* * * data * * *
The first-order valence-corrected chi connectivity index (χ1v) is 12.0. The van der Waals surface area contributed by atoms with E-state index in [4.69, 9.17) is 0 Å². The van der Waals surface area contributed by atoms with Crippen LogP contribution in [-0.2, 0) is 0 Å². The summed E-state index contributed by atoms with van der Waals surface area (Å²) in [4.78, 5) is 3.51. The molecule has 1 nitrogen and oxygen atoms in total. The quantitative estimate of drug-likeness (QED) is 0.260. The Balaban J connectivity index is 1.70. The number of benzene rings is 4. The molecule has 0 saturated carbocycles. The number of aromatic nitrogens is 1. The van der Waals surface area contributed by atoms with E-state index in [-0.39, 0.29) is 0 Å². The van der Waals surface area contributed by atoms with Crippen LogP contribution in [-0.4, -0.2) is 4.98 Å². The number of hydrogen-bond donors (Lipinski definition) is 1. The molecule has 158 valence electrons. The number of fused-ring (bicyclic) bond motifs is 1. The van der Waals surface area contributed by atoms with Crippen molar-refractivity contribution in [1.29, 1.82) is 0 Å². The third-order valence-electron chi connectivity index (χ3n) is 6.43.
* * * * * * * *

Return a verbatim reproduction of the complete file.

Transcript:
The first-order valence-corrected chi connectivity index (χ1v) is 12.0. The van der Waals surface area contributed by atoms with E-state index in [4.69, 9.17) is 0 Å². The van der Waals surface area contributed by atoms with Crippen LogP contribution in [-0.2, 0) is 0 Å². The summed E-state index contributed by atoms with van der Waals surface area (Å²) in [4.78, 5) is 3.51. The molecule has 1 nitrogen and oxygen atoms in total. The quantitative estimate of drug-likeness (QED) is 0.260. The Balaban J connectivity index is 1.70. The number of benzene rings is 4. The molecule has 0 saturated carbocycles. The number of aromatic nitrogens is 1. The van der Waals surface area contributed by atoms with E-state index in [-0.39, 0.29) is 0 Å². The van der Waals surface area contributed by atoms with Crippen LogP contribution in [-0.4, -0.2) is 4.98 Å². The number of hydrogen-bond donors (Lipinski definition) is 1. The molecule has 158 valence electrons. The number of fused-ring (bicyclic) bond motifs is 1. The van der Waals surface area contributed by atoms with Crippen molar-refractivity contribution in [1.29, 1.82) is 0 Å². The third-order valence-electron chi connectivity index (χ3n) is 6.43.